The Russian Academy of Sciences’ Institute of Biomedical Problems has launched a research on zero-gravity’s influence on the human body during flights to the Moon and back, and around 20 people are going to engage in this study that will last for two years, Elena Tomilovskaya, head of the Institute’s department, told Sputnik on Monday.
“The research program is set to last for over two years. We’ve been long conducting the so-called dry immersions [the method of zero-gravity impact simulation during which the test person lies on a film immersed in water], since 1970s, but these were mainly short-term experiments that could last from several hours to 10 days, [they] usually [lasted] from five to seven days. This time, the experiment will last for 21 days. A Moon mission, envisaging a flight there [to the Moon] and back, usually lasts from 14 to 16 days, so, this is a comparable term. We are certainly going to use the results of our research for the preparations for the Moon flight,” Tomilovskaya said.
The experiment will include two stages. During the first stage, 10 people under test will be lying in baths for three weeks. Doctors will supervise their health condition during two weeks before the start of the experiment and during two weeks after its end. The second stage will start in the fall of 2019. During it, a similar experiment will be conducted, along with a series of rotations on a short-radius centrifuge, designed in the Institute of Biomedical Problems. The centrifuge is set to simulate the artificial gravity in space and thus impose load on the musculoskeletal system.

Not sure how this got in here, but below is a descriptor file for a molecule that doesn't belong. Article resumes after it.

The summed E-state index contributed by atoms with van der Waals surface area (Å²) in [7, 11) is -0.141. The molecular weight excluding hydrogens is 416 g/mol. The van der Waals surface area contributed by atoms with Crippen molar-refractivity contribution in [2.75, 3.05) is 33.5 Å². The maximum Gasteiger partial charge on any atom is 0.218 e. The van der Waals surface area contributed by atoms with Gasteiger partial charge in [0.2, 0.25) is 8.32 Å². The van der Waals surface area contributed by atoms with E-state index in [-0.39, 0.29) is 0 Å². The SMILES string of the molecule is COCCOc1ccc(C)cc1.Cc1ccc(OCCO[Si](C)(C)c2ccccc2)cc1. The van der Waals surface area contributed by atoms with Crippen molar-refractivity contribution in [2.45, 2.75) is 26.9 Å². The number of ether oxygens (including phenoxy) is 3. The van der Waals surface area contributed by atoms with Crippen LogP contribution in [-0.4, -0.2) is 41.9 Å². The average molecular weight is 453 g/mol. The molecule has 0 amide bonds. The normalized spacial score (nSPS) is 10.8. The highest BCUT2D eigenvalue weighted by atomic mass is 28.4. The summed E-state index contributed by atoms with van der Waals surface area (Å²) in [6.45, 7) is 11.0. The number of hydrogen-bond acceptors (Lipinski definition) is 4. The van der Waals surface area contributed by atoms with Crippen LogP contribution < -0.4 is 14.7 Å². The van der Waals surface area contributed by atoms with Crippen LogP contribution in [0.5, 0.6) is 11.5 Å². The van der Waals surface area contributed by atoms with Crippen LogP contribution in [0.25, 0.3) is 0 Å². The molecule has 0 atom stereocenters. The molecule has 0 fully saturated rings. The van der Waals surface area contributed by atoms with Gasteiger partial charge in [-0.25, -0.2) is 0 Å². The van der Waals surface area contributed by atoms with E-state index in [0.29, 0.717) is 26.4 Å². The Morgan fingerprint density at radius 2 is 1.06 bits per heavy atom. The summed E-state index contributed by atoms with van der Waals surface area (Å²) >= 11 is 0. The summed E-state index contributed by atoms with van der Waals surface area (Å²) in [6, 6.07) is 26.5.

“You’ve certainly read in books and saw in films how gravity is created via a centrifuge in spaceships. Sometimes a spaceship looks like a centrifuge. And the question of how efficient this actually is, is still unanswered,” Tomilovskaya said.
In 2018, six people are set to take part in the experiment, including several employees of the Institute of Biomedical Problems, while in the beginning of 2019, four more test persons will join them, according to Tomilovskaya.
The experiment has no target financing and is carried out at the initiative of the Institute of Biomedical Problems.
“There are several programs of the Russian Academy of Sciences’ presidium, but in general we conduct the research using the funds of the institute and of its several laboratories,” Tomilovskaya said.
Groups of scientists from Romania, Germany and Sweden will participate in the experiment.
On October 4, Dmitry Rogozin, head of Russia’s State Space Corporation Roscosmos, said that in six or seven years, Russia could send the Soyuz spacecraft to the Moon on the Angara carrier rocket.